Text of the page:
Passwords and How To Manage ThemPasswords are an awful reality of using computers these days. Many phones, and even some computers like Apple's new Macbook Pro, have fingerprint scanners now. But passwords are going to be something we have to deal with for a long time. Unfortunately they're also the weakest point in everyone's personal security.
Multiple accounts means multiple passwordsThe big problem is that most of us have a ton of accounts all over the place, so to reduce the risk of being unable to login, many people resort to reusing the same password for every account. Some people might be thinking "Well I have a good password, so what's wrong with reusing it?" The problem is that while even if your password was 100% impossible to crack (it isn't) it becomes completely useless if it gets out. This means that once someone has your password for one account, they've got the password for all of them, and you're not the only keeper of your password, the sites you use that password on also have a responsibility to keep it safe, and there are many incidents where sites have stored these irresponsibly and the passwords have gotten out. The most secure way to protect your accounts is by using a different password on every site you use.
The only secure password is the one you can't rememberIf you can remember it, it's likely not a very secure password. Computers are very good at repeating patterns, and humans are very bad at remembering things that don't have patterns. This means that your passwords need to have as much randomness or "entropy" as possible. It should also be as long as possible. The longer the password is, the harder it is for a computer to crack by guessing every possible combination of characters a keyboard can type.
Another factor keeps you in controlMost websites today offer an extra layer of account security often called Two Factor Authentication, Two Step Authentication, or Multi-factor Authentication. What this means is that not only do you need your password to log into your account, but a second code that can be obtained in a variety of ways. Most of the time you can receive a text to a registered phone number, sometimes they will deliver the code over an audio phone call, and most offer the ability to use an app like Authy to generate the code on your smartphone. Using Two Factor Authentication means that not only does somebody have to steal your account credentials, but also your phone in order to login.
Password ManagementUsing a different, strong password on every site would be hard or maybe even impossible for you to remember. This is why I highly recommend using a password manager app. They store all of your account credentials, generate strong passwords, and even type them in for you at sites you've been to before. There are also many options on the market. I haven't used them all, since there are many, but I'd like to go over the services I am familiar with so you can at least see some of the options out there.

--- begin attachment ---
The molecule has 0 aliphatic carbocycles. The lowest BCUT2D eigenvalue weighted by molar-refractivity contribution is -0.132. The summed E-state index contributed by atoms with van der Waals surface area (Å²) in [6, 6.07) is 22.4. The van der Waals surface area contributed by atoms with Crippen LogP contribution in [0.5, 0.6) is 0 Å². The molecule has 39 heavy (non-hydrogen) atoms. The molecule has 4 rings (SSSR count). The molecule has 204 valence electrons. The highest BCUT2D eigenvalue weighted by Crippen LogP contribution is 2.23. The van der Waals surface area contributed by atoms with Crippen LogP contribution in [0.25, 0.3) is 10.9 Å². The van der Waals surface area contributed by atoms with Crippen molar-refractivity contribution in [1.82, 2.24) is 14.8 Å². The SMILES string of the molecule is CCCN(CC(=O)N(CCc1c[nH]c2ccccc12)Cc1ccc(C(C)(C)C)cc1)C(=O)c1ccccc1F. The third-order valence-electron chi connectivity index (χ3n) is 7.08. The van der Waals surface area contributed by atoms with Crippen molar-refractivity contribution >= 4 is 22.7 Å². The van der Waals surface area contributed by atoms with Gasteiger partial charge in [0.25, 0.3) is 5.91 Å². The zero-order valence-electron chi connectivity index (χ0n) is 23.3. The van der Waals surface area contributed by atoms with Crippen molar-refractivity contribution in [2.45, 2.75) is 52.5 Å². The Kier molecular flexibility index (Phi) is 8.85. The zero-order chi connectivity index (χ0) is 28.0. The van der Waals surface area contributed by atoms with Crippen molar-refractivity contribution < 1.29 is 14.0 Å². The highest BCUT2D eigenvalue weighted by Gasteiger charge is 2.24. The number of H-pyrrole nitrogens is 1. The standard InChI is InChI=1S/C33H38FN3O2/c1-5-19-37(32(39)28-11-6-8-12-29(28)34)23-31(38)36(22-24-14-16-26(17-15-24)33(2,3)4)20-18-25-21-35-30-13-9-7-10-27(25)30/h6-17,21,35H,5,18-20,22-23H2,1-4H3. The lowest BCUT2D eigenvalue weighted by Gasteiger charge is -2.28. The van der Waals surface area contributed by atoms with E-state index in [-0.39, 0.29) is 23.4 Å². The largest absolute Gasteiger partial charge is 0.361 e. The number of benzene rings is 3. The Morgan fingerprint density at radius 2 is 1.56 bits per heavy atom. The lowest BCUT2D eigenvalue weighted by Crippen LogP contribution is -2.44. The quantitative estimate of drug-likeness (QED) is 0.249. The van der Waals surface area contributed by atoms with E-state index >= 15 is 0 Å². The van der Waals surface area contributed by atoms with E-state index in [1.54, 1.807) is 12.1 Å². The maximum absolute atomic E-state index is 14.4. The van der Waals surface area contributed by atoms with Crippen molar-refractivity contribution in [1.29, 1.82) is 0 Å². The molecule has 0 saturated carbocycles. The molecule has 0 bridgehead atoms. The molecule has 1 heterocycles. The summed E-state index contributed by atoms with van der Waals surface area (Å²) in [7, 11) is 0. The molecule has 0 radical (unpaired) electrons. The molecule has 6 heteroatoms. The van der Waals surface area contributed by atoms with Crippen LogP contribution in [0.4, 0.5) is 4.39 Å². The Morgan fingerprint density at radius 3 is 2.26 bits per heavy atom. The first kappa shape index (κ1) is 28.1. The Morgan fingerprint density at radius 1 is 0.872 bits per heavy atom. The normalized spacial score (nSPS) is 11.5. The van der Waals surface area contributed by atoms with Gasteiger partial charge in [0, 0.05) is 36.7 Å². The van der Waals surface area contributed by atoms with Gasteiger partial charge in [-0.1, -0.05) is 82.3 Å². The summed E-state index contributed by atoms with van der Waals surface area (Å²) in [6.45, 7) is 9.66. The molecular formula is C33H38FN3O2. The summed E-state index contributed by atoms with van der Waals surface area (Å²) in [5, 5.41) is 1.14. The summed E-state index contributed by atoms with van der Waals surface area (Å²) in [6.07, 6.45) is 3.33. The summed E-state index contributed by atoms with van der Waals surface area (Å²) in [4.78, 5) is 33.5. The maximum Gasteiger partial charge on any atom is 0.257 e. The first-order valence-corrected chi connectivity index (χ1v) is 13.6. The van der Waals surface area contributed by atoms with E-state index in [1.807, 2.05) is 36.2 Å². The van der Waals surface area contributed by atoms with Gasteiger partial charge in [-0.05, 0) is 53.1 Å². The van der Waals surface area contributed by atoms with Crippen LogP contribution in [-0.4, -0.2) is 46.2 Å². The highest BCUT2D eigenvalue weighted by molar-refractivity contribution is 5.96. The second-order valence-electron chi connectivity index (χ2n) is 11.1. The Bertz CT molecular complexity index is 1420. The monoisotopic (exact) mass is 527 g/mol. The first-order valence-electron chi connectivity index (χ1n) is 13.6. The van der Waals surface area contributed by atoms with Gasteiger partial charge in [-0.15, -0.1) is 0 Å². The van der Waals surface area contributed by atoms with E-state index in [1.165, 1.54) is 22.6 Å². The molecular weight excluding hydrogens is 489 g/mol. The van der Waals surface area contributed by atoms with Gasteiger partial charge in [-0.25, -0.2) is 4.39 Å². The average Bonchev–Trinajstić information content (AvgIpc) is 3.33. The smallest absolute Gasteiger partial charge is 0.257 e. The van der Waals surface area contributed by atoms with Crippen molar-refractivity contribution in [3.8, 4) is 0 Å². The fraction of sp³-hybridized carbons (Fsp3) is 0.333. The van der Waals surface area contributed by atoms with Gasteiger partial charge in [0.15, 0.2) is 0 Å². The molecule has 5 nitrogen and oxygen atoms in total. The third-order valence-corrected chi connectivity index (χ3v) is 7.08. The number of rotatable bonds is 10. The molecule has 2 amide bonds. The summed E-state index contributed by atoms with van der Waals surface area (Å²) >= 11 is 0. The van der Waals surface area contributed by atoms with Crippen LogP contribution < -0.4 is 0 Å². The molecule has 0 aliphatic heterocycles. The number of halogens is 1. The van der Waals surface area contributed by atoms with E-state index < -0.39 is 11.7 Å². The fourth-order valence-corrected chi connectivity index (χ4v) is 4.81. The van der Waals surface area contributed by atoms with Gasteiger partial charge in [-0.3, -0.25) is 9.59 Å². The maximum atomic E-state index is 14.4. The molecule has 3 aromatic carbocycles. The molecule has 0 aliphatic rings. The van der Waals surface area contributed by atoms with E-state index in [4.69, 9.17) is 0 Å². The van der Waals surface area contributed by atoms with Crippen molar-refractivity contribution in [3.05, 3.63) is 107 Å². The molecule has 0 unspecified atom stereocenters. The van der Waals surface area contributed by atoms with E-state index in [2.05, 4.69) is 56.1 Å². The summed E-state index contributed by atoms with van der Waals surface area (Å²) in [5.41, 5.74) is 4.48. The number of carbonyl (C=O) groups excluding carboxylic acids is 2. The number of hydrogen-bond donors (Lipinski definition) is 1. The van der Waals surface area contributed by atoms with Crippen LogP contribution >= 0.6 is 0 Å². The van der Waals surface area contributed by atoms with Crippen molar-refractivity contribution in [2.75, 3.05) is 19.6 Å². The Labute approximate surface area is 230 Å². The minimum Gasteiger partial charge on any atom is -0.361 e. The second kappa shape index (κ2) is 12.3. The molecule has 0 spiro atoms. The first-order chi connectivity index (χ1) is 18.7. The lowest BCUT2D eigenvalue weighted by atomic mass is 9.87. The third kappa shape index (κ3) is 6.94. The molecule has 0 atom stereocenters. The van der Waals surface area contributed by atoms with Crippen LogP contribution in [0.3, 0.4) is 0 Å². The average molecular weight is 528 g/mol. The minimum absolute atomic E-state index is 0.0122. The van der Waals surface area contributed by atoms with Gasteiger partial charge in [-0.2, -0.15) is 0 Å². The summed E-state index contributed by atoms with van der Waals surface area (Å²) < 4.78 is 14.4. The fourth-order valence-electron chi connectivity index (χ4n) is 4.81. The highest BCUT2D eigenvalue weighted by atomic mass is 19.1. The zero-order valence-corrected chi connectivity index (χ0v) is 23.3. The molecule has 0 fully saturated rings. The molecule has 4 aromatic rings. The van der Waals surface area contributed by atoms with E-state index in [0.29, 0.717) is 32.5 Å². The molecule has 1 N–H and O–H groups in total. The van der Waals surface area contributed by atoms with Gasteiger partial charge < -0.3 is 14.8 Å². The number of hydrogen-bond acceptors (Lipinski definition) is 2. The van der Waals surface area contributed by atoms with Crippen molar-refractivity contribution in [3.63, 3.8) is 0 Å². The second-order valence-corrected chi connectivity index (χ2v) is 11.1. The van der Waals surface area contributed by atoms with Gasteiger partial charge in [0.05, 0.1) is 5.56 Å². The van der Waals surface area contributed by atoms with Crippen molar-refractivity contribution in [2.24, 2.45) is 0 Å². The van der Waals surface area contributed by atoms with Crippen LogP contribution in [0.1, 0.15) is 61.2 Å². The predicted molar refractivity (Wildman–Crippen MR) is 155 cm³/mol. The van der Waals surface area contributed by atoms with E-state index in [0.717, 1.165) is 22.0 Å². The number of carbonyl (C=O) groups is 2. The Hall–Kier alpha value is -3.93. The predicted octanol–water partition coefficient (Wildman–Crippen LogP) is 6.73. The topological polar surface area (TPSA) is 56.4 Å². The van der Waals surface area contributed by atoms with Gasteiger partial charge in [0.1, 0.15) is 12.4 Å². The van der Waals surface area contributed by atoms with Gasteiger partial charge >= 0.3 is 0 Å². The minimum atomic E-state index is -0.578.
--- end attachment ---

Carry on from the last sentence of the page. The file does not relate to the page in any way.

iCloud Keychain (Free)Apple offers a decent password management tool for free with iCloud. It securely stores passwords for you and syncs them across each Apple device you've logged into with your iCloud account. It will generate strong passwords for you automatically and type them in for you while using safari. It will also remember things like credit cards and form information and type them for you as well. Pretty standard stuff for a password manager. The big downsides are that it doesn't work with Windows, Linux, or Android, and only supports the Safari web browser. This means that if you regularly use a device other than an iPhone, iPad, or Mac it can be hard t access your accounts.
- Free with iCloud
- Part of iOS & macOS Setup Assistant, making it easy to setup and use.
- Doesn't support Windows, Linux, or Android devices
- Doesn't support 3rd part web browsers
LastPass (Free, $1/mo)LastPass is a fully cloud based password manager. It stores all your account securely online so that you can access them from any device so long as you have your Master Password. It also stores notes and form information that supports attachments so you can save pictures of important documents online securely. It comes in at the low price of free that includes syncing to unlimited devices. It supports Windows, macOS, and Linux, as well as iOS and Android. It also supports all the major web browsers on each platform. It's very easy to use, and has become a lot more attractive in the last several years. LastPass also offers a great 2FA iOS app that has a notification when you need a code, and some sites will let it type in the code for you.
- Low barrier to entry
- Good cross-platform support
- TouchID support on iOS
- Quick syncing
- Not the prettiest interface (See 1Password)
1Password ($2.99/mo)I've actually been using 1Password for several years. It's got a great iOS and Mac app that sync in their new subscription service. 1Password recently switched from a license-based software purchase to a subscription service that includes the software for free. This is a great option, and the license is still available if you ask for it, but it's on the pricier end of the password manager spectrum. They also have Android and Windows apps that can be synced with as well. While I can't speak to the Android app, the Windows version is a lot clumsier than the iOS and Mac versions. It gets the job done, but still has a long way to go. 1Password definitely has the most attractive interface. It's very sleek and has a ton of different categories to use and has a great tagging system that I don't take advantage of, unfortunately.
- Really nice interface
- TouchID on iOS (and soon macOS)
- Great support
- Tons of organization options
- More expensive than alternatives
- Windows app not as good as Mac and iOS versions
- Slow syncing in my experience